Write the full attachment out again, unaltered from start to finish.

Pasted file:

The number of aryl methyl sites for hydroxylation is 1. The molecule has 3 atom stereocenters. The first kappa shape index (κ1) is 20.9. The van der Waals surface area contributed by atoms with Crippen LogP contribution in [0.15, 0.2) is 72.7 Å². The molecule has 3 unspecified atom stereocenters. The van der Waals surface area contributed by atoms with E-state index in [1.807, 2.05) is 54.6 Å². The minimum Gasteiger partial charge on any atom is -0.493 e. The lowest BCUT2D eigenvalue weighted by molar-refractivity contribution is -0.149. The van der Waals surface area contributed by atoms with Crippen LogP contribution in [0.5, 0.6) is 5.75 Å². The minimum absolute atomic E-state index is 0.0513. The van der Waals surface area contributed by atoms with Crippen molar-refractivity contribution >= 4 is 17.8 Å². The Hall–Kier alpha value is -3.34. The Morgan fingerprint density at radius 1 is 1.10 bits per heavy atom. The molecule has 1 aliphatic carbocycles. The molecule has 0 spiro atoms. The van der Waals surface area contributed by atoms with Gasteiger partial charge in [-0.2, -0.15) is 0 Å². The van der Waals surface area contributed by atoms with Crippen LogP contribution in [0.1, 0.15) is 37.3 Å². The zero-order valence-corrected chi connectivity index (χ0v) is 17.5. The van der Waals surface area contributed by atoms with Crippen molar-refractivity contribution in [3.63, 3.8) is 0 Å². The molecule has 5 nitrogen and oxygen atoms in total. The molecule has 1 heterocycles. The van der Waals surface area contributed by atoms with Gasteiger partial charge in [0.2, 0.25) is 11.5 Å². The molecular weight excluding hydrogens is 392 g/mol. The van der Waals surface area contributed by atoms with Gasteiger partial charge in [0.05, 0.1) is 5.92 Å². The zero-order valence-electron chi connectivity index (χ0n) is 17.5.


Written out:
The number of aryl methyl sites for hydroxylation is 1. The molecule has 3 atom stereocenters. The first kappa shape index (κ1) is 20.9. The van der Waals surface area contributed by atoms with Crippen LogP contribution in [0.15, 0.2) is 72.7 Å². The molecule has 3 unspecified atom stereocenters. The van der Waals surface area contributed by atoms with E-state index in [1.807, 2.05) is 54.6 Å². The minimum Gasteiger partial charge on any atom is -0.493 e. The lowest BCUT2D eigenvalue weighted by molar-refractivity contribution is -0.149. The van der Waals surface area contributed by atoms with Crippen LogP contribution in [0.5, 0.6) is 5.75 Å². The minimum absolute atomic E-state index is 0.0513. The van der Waals surface area contributed by atoms with Crippen molar-refractivity contribution >= 4 is 17.8 Å². The Hall–Kier alpha value is -3.34. The Morgan fingerprint density at radius 1 is 1.10 bits per heavy atom. The molecule has 1 aliphatic carbocycles. The molecule has 0 spiro atoms. The van der Waals surface area contributed by atoms with Gasteiger partial charge in [-0.2, -0.15) is 0 Å². The van der Waals surface area contributed by atoms with Crippen LogP contribution in [0.1, 0.15) is 37.3 Å². The zero-order valence-corrected chi connectivity index (χ0v) is 17.5. The van der Waals surface area contributed by atoms with Crippen molar-refractivity contribution in [3.63, 3.8) is 0 Å². The molecule has 5 nitrogen and oxygen atoms in total. The molecule has 1 heterocycles. The van der Waals surface area contributed by atoms with Gasteiger partial charge in [0.2, 0.25) is 11.5 Å². The molecular weight excluding hydrogens is 392 g/mol. The van der Waals surface area contributed by atoms with Gasteiger partial charge in [0.05, 0.1) is 5.92 Å². The zero-order valence-electron chi connectivity index (χ0n) is 17.5.